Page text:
President Emmanuel Macron declared on the sidelines of the European Council meeting on April 11 that he would not support the start of EU-US trade negotiations as long as the United States stayed outside of the Paris Climate Agreement. Four days later, when this topic was discussed by the EU agriculture ministers, only the French representative voted “nay.” This gives rise to a question about whether Paris really feels a sincere anti-Americanism or has been forced to behave in this way because of the circumstances.
To date, Macron-Trump relations have passed through three stages.
The first stage began in mid-2017, when the French President received his US counterpart on the occasion of July 14 celebrations. For Macron, it was a time of hope. He had just assumed office and he expected he would establish a personal rapport with Donald Trump so that he could use it to his own advantage. He believed he would be able to become a savvy and influential interlocutor, if not Washington’s main European ally.
The beginning of stage two was marked by Emmanuel Macron’s visit to Washington in April 2018. He was mostly on his guard because the old problems still remained unsolved and the new ones (the threat of a US-EU trade war, the US withdrawal from the Iran nuclear deal) were piling up on top of them. Although outwardly the presidents were still best friends, the ontological rift between them was growing. One was committed to the America First principle, the other insisted on “strong multilateralism.”
Stage three that continues to this very day began in November 2018, when Donald Trump disregarded the Paris Peace Forum (with the exception of its official part dedicated to WWI) and then felt free to make several comments concerning Macron’s insufficient popularity in France. Moreover, he even hinted at his sympathy with the Yellow Vests movement. Such escapades did nothing but make the French leadership feel disappointed and angry.
So, French-US relations in the Macron-Trump format are a story of the two leaders losing rapport and becoming personally alienated. Disappointment, anger, frustration are the words that describe the sentiments prevailing today in the French-American dialogue (at least on the French side). But Paris, on the one hand, is unable and unwilling to break off all relations with the United States. At least a new withdrawal from NATO is certainly not on the agenda and Washington, as before, is perceived as the most important strategic ally. Moreover, Macron has never made disparaging remarks about the United States as a country and a culture. Interestingly, he is pro-active in using English, frequently enriching his native tongue with borrowed words, and insists that his team follow managerial practices modeled on those employed by US businesses and NGOs. On the other hand, French diplomacy has to watch Donald Trump meticulously destroy all the good things it has nurtured for so long. For example, both Airbus and Total have lost lucrative deals in Iran for fear of the US sanctions. The 2015 Climate Agreement is also a good example in this sense. What France sees as one of its principal diplomatic successes in recent years and a sign of its own global importance was for Donald Trump small change in the context of his effort to bolster up the US economy. Each unilateral decision approved by the White House is a sensitive blow to the prestige of France.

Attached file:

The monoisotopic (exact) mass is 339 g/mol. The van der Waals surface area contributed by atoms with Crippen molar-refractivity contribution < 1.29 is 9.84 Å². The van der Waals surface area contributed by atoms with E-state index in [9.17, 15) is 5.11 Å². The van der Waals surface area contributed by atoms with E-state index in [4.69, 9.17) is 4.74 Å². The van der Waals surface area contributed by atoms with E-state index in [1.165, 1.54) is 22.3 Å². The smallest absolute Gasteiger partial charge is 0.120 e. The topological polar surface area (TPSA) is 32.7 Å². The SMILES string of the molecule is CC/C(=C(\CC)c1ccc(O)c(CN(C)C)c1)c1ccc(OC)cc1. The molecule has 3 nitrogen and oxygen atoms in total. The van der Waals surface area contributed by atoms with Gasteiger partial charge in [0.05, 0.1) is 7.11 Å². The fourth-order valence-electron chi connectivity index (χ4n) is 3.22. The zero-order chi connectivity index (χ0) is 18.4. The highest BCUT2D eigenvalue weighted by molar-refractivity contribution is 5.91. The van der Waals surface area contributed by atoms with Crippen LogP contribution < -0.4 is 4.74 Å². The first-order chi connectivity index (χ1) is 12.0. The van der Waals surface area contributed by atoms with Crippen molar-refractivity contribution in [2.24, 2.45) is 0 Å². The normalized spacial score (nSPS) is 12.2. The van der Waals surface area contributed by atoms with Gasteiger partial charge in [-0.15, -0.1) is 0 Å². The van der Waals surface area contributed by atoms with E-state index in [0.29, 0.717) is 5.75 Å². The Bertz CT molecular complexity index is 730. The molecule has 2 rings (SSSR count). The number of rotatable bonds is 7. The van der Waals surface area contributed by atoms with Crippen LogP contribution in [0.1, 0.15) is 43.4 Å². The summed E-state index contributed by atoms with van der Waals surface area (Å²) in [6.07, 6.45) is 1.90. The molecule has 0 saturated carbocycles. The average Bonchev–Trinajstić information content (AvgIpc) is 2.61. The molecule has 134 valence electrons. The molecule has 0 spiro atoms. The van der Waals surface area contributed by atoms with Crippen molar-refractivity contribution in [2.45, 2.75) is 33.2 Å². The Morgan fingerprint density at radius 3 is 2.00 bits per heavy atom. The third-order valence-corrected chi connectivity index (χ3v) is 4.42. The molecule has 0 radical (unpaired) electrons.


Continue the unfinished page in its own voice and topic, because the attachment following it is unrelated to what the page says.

Hence most of the different attempts made by the French leadership to withstand the US pressure, including statements that they were building “European sovereignty,” steps to strengthen the EU defense dimension, or the “sudden” focus on European and French industries (aircraft-building, agriculture, etc.) that have to be protected against overseas rivalry. Incidentally, it is these intentions that have given Macron the reputation of a devout European, who is even prone to overdo this role. A case in point is the loneliness of the French delegation during the April 15 vote. But even if this has an element of “anti-Americanism,” it is a forced and circumspect one rather than intentional. Pushing away the United States too brusquely means being left one-on-one with China and its trade and economic might, something that both Paris and Brussels would hardly call the best of scenarios (although, frankly speaking, not the worst one, given the two countries’ reciprocal interest on the bilateral track). By being skeptical towards the current administration, Macron emphasizes the differences rather than the fundamental contradistinction between France and Europe, on the one hand, and America, on the other.
What attitude to all these disputes should be adopted in Russia? It seems that the best course is and will be to have no exaggerated expectations. As we know from history, when Charles de Gaulle exchanged dollars for gold in 1965 and withdrew his country from NATO’s military organization in 1966, while in parallel establishing better ties with the USSR, he did not wish to part with the United States forever either. His idea was just to take a more independent position within the Western camp. A somewhat similar situation is taking shape today. Emmanuel Macron’s “forced anti-Americanism” is unlikely to lead to a real divorce. Nor does it mean an automatic reorientation to Moscow (with which there is certainly some economic cooperation, albeit not devoid of sanction risks). The French president is playing several interconnected games on different chessboards, but the most important game for him is the one that involves himself, Europe and Donald Trump.